Al-Qaeda Mufti Abu Hafs sheds light on Iran, Qatar influence on extremist groups including LIFG

The Address | Benghazi – Libya

LIBYA – Mahfouz Ould al-Walid, known as “Abu Hafs al-Mauritani,” the former Mufti of al-Qaeda, revealed in an interview with Al Arabiya English what he described as the balanced relationship pursued by both the Iranian regime and Qatar with armed extremist groups.

According to his interpretation, the two countries’ relations with al-Qaeda, the Takfir, Hijra, Libyan Islamic Fighting Group (LIFG) and other armed groups are part of the agenda to maintain “political interests”.

“There is no doubt that Iran was present with al-Qaeda for more than one reason, including the geographical location adjacent to Afghanistan. Qatar also had a partial presence, as it wasn’t in the face of the Taliban, and I think it is the only country that did not send troops to Afghanistan during the American war,” he told Al Arabiya English.

Abu Hafs added: “Qatar had a certain policy towards Islamic trends and it was less hostile than the rest of the other countries. This led armed groups and organizations to exclude Qatar from the rest of the Gulf countries, despite its involvement in what is known as the war on terrorism.”

Abu Hafs – the negotiator who finalized the deal to house al-Qaeda and other armed terrorist organization in Iran after the war on Afghanistan following the 9/11 attacks – said: “Iran was keen not to clash with Islamist groups and was really doing politics. Iran was able to avoid the armed confrontation on its territory with these groups. At the same time, Iran sought to not be the starting point for any military action against other countries, (as he described)”.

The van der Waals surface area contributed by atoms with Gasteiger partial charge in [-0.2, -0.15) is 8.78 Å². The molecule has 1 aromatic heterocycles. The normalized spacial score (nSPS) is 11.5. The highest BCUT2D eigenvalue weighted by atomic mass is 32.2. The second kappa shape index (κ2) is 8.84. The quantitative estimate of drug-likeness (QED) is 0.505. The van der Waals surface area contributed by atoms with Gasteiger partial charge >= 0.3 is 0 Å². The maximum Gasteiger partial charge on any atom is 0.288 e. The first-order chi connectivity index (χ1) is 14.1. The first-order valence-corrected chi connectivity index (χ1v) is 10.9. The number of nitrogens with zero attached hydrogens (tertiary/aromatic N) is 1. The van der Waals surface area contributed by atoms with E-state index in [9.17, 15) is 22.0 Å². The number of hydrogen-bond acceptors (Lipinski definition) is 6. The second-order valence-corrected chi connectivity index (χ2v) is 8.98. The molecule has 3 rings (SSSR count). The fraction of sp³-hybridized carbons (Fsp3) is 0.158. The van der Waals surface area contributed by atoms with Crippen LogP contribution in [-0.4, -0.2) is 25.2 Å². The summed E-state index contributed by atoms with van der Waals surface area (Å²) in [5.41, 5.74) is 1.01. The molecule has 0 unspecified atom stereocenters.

According to him, Tehran “managed to retain a kind of excellence and independence in the face of the so-called terrorism, Iran did not engage in the US war on terrorism, making gains through this balance.”

He explained: “I was responsible for negotiating with the Iranians when members of the organization and their families entered Iran. Al-Qaeda leaders asked me to negotiate with the Iranians, but I refused because in the past Iran tried to initiate a relationship and al-Qaeda turned it down, so it was clear that considering the situation they will not accept”.

He also said that this impression was transferred to the Iranian side so they sought contact and discussed the humanitarian situation and about overcoming past differences. “Negotiating with them was not limited to the issue of al-Qaeda, but included all the jihadi and Islamic groups that were present in Afghanistan,” said Abu Hafsa.



Related Articles